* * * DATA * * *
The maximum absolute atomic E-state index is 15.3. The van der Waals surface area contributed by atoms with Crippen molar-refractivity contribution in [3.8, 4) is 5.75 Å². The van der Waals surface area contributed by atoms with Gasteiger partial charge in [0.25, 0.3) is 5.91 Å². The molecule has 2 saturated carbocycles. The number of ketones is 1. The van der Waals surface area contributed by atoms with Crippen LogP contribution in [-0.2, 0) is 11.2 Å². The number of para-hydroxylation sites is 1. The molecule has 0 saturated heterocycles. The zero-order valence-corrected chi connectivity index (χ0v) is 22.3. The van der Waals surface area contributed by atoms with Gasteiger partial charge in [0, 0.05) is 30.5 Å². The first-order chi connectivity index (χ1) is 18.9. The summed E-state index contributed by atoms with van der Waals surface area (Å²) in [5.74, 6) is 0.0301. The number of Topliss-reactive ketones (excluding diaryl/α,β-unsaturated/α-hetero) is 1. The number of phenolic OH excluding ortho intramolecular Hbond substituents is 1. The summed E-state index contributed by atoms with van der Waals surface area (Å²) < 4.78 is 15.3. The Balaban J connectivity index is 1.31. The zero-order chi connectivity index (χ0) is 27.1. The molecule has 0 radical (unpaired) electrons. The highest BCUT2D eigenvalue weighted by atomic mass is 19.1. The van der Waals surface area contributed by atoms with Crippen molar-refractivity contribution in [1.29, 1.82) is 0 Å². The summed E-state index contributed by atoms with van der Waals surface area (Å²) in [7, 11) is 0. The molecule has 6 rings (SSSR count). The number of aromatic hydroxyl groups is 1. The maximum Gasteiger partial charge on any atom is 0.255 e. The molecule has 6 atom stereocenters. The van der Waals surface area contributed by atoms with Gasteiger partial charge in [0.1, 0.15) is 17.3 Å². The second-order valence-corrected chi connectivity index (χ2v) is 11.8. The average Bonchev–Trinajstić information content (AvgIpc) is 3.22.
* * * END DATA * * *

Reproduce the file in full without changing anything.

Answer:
The maximum absolute atomic E-state index is 15.3. The van der Waals surface area contributed by atoms with Crippen molar-refractivity contribution in [3.8, 4) is 5.75 Å². The van der Waals surface area contributed by atoms with Gasteiger partial charge in [0.25, 0.3) is 5.91 Å². The molecule has 2 saturated carbocycles. The number of ketones is 1. The van der Waals surface area contributed by atoms with Crippen LogP contribution in [-0.2, 0) is 11.2 Å². The number of para-hydroxylation sites is 1. The molecule has 0 saturated heterocycles. The zero-order valence-corrected chi connectivity index (χ0v) is 22.3. The van der Waals surface area contributed by atoms with Gasteiger partial charge in [0, 0.05) is 30.5 Å². The first-order chi connectivity index (χ1) is 18.9. The summed E-state index contributed by atoms with van der Waals surface area (Å²) in [5.74, 6) is 0.0301. The number of Topliss-reactive ketones (excluding diaryl/α,β-unsaturated/α-hetero) is 1. The number of phenolic OH excluding ortho intramolecular Hbond substituents is 1. The summed E-state index contributed by atoms with van der Waals surface area (Å²) < 4.78 is 15.3. The Balaban J connectivity index is 1.31. The zero-order chi connectivity index (χ0) is 27.1. The molecule has 0 radical (unpaired) electrons. The highest BCUT2D eigenvalue weighted by atomic mass is 19.1. The van der Waals surface area contributed by atoms with Crippen molar-refractivity contribution in [1.29, 1.82) is 0 Å². The summed E-state index contributed by atoms with van der Waals surface area (Å²) in [7, 11) is 0. The molecule has 6 rings (SSSR count). The number of aromatic hydroxyl groups is 1. The maximum Gasteiger partial charge on any atom is 0.255 e. The molecule has 6 atom stereocenters. The van der Waals surface area contributed by atoms with Gasteiger partial charge in [0.1, 0.15) is 17.3 Å². The second-order valence-corrected chi connectivity index (χ2v) is 11.8. The average Bonchev–Trinajstić information content (AvgIpc) is 3.22.